- Investors formed the National Distillers Products Corporation. It began buying the alcohol stock of defunct distillers. It owned over half of the aged whiskey in the country at the repeal of Prohibition in America.5
- Police arrested bootlegger Roy Olmsted. The former Seattle Police Department Sergeant had become one of Puget Sound’s largest employers. On his payroll were office workers, bookkeepers, collectors, salesmen, dispatchers, warehousemen, mechanics, drivers, rum running crews, and legal counsel.53
- There was public outcry after police invaded a home in Portland, Oregon. They used an illegal search warrant based only on an ‘anonymous tip.’ The governor said that time had changed the belief that people’s homes were their castles. They were no longer sanctuaries. So Oregonians should keep their homes such that ‘visiting’ Prohibition agents would be welcome at any time.’54
Daisy Douglas Bar
- Daisy Douglas Barr, a Quaker minister, was a leader in the WCTU. She was also Imperial Empress of the Women’s Ku Klux Klan (WKKK) in Indiana and seven other state. Barr led about 250,000 members. She and the Grand Wizard of the Indiana KKK helped elect a Klan-friendly governor in 1924. However, some Klan members charged that Rev. Barr had made a fortune from the dues of Klansmen. The Klan replaced her in 1926.55
- William H. Anderson, the ‘Dry Warrior,’ was convicted of forgery in the financial records of the Anti-Saloon League. He received two years in prison at Sing Sing.56
- In the city of San Francisco alone, there were 2,500 Prohibition cases awaiting trial. The courts finally offered ‘bargain days.’ Those accused of violations could plead guilty in return for low fines or sentences.57
- Indiana passed the Wright Bone Dry Bill. It greatly increased penalties for possessing illegal alcohol. Described as “one of the most repressive” laws ever passed in the state, enforcing it was very hard.59
- The sheriff of one Arizona county reported having seized 152 stills. He arrested 183 people for violating federal alcohol laws and 80 for violating state alcohol laws. This was all within a period of only three months.61
- Journalist H. L. Mencken wrote that “Five years of prohibition have had, at least, this one benign effect. They have completely disposed of all the favorite arguments of the Prohibitionists. None of the great boons that were to follow the passage of the Eighteenth Amendment has come to pass. There is not less drunkenness in the Republic but more. Not less crime, but more. There is not less insanity, but more. The cost of government is not smaller, but vastly greater. Respect for law has not increased, but diminished.”60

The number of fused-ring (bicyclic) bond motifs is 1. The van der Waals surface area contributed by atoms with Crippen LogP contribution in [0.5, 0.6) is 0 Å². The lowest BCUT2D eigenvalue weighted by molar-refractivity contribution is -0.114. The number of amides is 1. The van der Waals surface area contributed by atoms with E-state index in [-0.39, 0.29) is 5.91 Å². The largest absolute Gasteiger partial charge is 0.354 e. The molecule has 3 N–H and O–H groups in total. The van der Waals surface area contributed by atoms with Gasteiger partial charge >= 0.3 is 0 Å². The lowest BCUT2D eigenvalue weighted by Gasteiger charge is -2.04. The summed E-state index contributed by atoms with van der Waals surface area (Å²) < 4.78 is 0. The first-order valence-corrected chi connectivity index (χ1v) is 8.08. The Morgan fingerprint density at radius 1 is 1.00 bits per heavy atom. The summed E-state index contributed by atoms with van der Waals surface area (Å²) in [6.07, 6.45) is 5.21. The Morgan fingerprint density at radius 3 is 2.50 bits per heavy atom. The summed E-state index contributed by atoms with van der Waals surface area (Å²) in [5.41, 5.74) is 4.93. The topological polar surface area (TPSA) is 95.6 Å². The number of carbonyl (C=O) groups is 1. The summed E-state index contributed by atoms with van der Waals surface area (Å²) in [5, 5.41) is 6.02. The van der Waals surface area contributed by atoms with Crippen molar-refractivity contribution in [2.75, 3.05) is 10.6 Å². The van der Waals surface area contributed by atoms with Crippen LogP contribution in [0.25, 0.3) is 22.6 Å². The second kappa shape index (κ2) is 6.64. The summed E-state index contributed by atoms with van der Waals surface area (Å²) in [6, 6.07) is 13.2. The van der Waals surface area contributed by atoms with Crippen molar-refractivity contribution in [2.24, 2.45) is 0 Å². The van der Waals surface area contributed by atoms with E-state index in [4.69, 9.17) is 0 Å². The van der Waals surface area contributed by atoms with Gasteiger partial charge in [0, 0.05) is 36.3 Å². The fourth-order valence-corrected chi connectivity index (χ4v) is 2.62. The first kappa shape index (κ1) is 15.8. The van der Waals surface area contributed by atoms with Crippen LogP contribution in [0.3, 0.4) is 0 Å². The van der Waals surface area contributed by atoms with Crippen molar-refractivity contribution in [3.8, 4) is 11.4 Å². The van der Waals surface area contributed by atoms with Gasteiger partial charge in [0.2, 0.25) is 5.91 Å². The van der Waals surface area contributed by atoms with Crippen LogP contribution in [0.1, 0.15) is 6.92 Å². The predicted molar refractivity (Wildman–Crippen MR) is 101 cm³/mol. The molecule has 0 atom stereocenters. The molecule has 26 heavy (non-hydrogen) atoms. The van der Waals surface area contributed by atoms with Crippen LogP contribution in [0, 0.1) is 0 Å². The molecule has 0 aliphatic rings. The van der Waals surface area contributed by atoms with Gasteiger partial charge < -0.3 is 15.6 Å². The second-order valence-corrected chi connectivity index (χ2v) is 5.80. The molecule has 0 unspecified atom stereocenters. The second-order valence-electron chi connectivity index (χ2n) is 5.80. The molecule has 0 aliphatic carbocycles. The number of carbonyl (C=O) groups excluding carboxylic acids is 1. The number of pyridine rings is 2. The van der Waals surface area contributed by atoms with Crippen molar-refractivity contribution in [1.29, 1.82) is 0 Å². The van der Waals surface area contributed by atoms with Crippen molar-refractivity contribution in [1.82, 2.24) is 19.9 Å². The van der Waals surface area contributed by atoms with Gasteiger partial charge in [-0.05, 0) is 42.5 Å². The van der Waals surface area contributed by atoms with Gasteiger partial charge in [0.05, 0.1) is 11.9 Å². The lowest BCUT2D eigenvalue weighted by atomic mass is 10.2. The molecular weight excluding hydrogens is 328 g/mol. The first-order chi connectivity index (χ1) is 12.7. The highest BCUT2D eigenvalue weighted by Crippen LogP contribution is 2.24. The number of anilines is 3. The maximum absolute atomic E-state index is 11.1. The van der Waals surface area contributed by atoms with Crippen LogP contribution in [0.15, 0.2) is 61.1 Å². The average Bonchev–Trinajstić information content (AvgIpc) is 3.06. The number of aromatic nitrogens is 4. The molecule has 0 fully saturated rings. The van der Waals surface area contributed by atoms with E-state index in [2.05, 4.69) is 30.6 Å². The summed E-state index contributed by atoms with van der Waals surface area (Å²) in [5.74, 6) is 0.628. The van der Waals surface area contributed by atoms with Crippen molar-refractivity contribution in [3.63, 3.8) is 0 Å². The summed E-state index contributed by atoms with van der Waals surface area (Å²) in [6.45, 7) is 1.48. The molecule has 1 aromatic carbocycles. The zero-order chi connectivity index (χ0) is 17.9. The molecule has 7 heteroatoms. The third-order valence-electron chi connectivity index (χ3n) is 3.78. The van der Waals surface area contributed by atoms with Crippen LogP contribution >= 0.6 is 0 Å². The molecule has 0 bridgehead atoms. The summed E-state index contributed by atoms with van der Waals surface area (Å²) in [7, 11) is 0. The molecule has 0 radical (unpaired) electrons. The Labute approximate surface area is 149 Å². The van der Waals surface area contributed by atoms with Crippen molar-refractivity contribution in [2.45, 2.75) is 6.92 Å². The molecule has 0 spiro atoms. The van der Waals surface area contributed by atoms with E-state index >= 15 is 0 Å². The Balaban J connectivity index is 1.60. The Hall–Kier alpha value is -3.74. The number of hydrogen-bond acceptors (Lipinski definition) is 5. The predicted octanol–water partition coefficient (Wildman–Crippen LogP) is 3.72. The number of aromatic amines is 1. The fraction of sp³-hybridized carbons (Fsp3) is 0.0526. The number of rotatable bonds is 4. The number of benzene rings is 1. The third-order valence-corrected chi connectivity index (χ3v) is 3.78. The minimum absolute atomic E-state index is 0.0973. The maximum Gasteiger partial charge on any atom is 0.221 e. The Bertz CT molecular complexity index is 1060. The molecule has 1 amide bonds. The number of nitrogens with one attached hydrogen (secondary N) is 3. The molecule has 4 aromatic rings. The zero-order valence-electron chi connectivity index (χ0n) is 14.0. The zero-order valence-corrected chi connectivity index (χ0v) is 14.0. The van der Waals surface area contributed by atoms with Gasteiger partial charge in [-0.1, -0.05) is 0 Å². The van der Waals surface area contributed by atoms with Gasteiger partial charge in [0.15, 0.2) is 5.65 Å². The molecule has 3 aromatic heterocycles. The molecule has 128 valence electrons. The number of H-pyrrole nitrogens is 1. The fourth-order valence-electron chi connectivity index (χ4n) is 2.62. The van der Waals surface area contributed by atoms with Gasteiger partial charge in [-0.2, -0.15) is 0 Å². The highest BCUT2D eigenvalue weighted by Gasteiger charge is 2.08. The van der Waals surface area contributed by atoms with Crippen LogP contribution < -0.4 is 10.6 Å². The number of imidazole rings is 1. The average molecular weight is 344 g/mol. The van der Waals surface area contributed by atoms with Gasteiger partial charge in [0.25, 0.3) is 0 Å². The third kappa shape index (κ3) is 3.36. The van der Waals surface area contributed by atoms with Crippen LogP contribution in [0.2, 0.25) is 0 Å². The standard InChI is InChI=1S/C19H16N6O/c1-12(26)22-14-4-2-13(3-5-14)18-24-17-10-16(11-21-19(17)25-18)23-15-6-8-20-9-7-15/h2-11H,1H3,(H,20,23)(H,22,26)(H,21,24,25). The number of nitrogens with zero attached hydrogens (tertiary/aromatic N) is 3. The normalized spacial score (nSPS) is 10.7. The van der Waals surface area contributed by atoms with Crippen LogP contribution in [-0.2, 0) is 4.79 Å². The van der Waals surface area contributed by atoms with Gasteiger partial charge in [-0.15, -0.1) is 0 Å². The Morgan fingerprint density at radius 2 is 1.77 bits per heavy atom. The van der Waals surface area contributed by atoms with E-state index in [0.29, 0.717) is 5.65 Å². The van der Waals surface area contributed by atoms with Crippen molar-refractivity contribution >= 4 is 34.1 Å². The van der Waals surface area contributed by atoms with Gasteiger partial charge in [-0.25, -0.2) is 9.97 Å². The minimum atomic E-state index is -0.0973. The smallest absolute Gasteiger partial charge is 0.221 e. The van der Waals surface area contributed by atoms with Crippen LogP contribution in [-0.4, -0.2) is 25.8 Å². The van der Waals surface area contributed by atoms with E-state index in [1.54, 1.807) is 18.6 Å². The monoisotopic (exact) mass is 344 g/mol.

Al Capone said ‘I make my money by supplying a public demand. If I break the law, my customers, who number hundreds of the best people in Chicago, are as guilty as I am. Everybody calls me a racketeer. I call myself a businessman.’62
- Over five million children had signed the total abstinence pledge cards promoted by the Lincoln-Lee Legion.63
- Researchers made a study of curricula across the U.S. They found that temperance education “is our nearest approach to a national subject of instruction; it’s our one minimum essential.”64
Izzy and Moe
The most famous Prohibition agents in the country were Isidor (Izzy) Einstein and his fellow Prohibition agent, Moe Smith. Izzy and Moe made 4,932 arrests of bartenders, bootleggers and speakeasy owners. They had a 95% conviction rate.
After a busy day enforcing Prohibition, the famous agents relaxed and enjoyed their favorite beverages. They were beer and cocktails!80
On one very busy day, they raided 48 speakeasies. Their boss called them to Washington. He said “You get your name in the papers all the time … whereas mine is hardly ever mentioned. I need to ask you to remember that you are merely a subordinate, not the whole show.” After their names appeared again they were dismissed “for the good of the service.”106
- Dr. Raymond Pearl published Alcohol and Longevity. He had found that moderate drinkers outlived both abstainers and heavy drinkers.65 Dr. Pearl’s findings were during the middle of Prohibition and got little attention. But over time, more and more research has corroborated his work.